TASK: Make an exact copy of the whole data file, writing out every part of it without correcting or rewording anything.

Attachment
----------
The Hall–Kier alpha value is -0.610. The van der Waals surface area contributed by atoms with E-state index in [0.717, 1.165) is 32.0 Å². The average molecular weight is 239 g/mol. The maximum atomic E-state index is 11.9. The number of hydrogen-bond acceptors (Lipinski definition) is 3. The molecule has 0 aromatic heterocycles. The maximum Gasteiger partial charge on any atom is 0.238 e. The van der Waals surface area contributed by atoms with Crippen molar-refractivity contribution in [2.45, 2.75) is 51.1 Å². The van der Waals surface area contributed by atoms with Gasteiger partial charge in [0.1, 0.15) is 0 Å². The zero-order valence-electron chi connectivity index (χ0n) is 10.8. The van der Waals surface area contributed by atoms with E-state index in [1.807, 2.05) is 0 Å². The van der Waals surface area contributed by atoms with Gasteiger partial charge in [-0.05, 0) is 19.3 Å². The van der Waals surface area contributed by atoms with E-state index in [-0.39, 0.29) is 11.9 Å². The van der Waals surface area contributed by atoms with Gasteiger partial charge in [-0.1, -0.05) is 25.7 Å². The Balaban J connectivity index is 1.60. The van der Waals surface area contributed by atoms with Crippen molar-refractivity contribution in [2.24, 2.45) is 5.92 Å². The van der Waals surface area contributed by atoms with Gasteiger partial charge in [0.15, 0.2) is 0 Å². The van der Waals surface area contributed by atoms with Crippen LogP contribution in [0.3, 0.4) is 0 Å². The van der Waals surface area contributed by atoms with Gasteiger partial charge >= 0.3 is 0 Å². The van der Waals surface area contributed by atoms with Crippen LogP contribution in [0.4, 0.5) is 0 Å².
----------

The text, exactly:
The Hall–Kier alpha value is -0.610. The van der Waals surface area contributed by atoms with E-state index in [0.717, 1.165) is 32.0 Å². The average molecular weight is 239 g/mol. The maximum atomic E-state index is 11.9. The number of hydrogen-bond acceptors (Lipinski definition) is 3. The molecule has 0 aromatic heterocycles. The maximum Gasteiger partial charge on any atom is 0.238 e. The van der Waals surface area contributed by atoms with Crippen molar-refractivity contribution in [2.45, 2.75) is 51.1 Å². The van der Waals surface area contributed by atoms with Gasteiger partial charge in [0.1, 0.15) is 0 Å². The zero-order valence-electron chi connectivity index (χ0n) is 10.8. The van der Waals surface area contributed by atoms with E-state index in [1.807, 2.05) is 0 Å². The van der Waals surface area contributed by atoms with Gasteiger partial charge in [-0.05, 0) is 19.3 Å². The van der Waals surface area contributed by atoms with E-state index in [-0.39, 0.29) is 11.9 Å². The van der Waals surface area contributed by atoms with Gasteiger partial charge in [-0.1, -0.05) is 25.7 Å². The Balaban J connectivity index is 1.60. The van der Waals surface area contributed by atoms with Crippen molar-refractivity contribution in [2.24, 2.45) is 5.92 Å². The van der Waals surface area contributed by atoms with Gasteiger partial charge in [0.15, 0.2) is 0 Å². The van der Waals surface area contributed by atoms with Crippen LogP contribution in [0.3, 0.4) is 0 Å². The van der Waals surface area contributed by atoms with Gasteiger partial charge >= 0.3 is 0 Å². The van der Waals surface area contributed by atoms with Crippen LogP contribution in [0.4, 0.5) is 0 Å².